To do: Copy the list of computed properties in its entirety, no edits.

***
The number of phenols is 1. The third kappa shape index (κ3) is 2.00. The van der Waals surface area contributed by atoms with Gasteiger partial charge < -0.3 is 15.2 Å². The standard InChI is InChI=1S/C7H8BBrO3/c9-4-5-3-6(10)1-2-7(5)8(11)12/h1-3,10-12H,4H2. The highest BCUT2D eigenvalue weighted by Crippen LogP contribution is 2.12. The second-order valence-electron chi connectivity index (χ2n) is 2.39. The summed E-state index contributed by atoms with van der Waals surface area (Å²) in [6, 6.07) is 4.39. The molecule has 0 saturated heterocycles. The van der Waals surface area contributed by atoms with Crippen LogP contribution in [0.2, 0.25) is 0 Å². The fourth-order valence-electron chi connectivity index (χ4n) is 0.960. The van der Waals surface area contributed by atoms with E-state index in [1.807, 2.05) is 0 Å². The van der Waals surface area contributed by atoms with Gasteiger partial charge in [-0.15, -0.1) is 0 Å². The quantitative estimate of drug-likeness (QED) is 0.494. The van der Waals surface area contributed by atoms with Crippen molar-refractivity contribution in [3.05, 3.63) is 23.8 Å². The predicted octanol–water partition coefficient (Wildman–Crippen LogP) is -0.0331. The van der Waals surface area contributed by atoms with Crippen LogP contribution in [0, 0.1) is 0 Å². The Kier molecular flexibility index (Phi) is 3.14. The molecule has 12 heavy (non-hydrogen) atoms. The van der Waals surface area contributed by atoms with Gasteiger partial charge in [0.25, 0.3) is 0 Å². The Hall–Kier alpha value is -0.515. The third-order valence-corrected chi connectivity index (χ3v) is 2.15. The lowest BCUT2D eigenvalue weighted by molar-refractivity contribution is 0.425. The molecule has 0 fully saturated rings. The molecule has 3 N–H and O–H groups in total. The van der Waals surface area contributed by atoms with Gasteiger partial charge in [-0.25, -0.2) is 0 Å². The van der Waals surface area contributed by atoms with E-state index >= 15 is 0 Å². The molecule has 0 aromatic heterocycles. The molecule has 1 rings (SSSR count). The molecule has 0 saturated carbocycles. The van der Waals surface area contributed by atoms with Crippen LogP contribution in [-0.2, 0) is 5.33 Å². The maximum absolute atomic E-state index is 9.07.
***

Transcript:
The number of phenols is 1. The third kappa shape index (κ3) is 2.00. The van der Waals surface area contributed by atoms with Gasteiger partial charge < -0.3 is 15.2 Å². The standard InChI is InChI=1S/C7H8BBrO3/c9-4-5-3-6(10)1-2-7(5)8(11)12/h1-3,10-12H,4H2. The highest BCUT2D eigenvalue weighted by Crippen LogP contribution is 2.12. The second-order valence-electron chi connectivity index (χ2n) is 2.39. The summed E-state index contributed by atoms with van der Waals surface area (Å²) in [6, 6.07) is 4.39. The molecule has 0 saturated heterocycles. The van der Waals surface area contributed by atoms with Crippen LogP contribution in [0.2, 0.25) is 0 Å². The fourth-order valence-electron chi connectivity index (χ4n) is 0.960. The van der Waals surface area contributed by atoms with E-state index in [1.807, 2.05) is 0 Å². The van der Waals surface area contributed by atoms with Gasteiger partial charge in [-0.15, -0.1) is 0 Å². The quantitative estimate of drug-likeness (QED) is 0.494. The van der Waals surface area contributed by atoms with Crippen molar-refractivity contribution in [3.05, 3.63) is 23.8 Å². The predicted octanol–water partition coefficient (Wildman–Crippen LogP) is -0.0331. The van der Waals surface area contributed by atoms with Crippen LogP contribution in [0, 0.1) is 0 Å². The Kier molecular flexibility index (Phi) is 3.14. The molecule has 12 heavy (non-hydrogen) atoms. The van der Waals surface area contributed by atoms with Gasteiger partial charge in [0.25, 0.3) is 0 Å². The Hall–Kier alpha value is -0.515. The third-order valence-corrected chi connectivity index (χ3v) is 2.15. The lowest BCUT2D eigenvalue weighted by molar-refractivity contribution is 0.425. The molecule has 0 fully saturated rings. The molecule has 3 N–H and O–H groups in total. The van der Waals surface area contributed by atoms with Gasteiger partial charge in [-0.25, -0.2) is 0 Å². The van der Waals surface area contributed by atoms with E-state index >= 15 is 0 Å². The molecule has 0 aromatic heterocycles. The molecule has 1 rings (SSSR count). The molecule has 0 saturated carbocycles. The van der Waals surface area contributed by atoms with Crippen LogP contribution in [-0.2, 0) is 5.33 Å². The maximum absolute atomic E-state index is 9.07.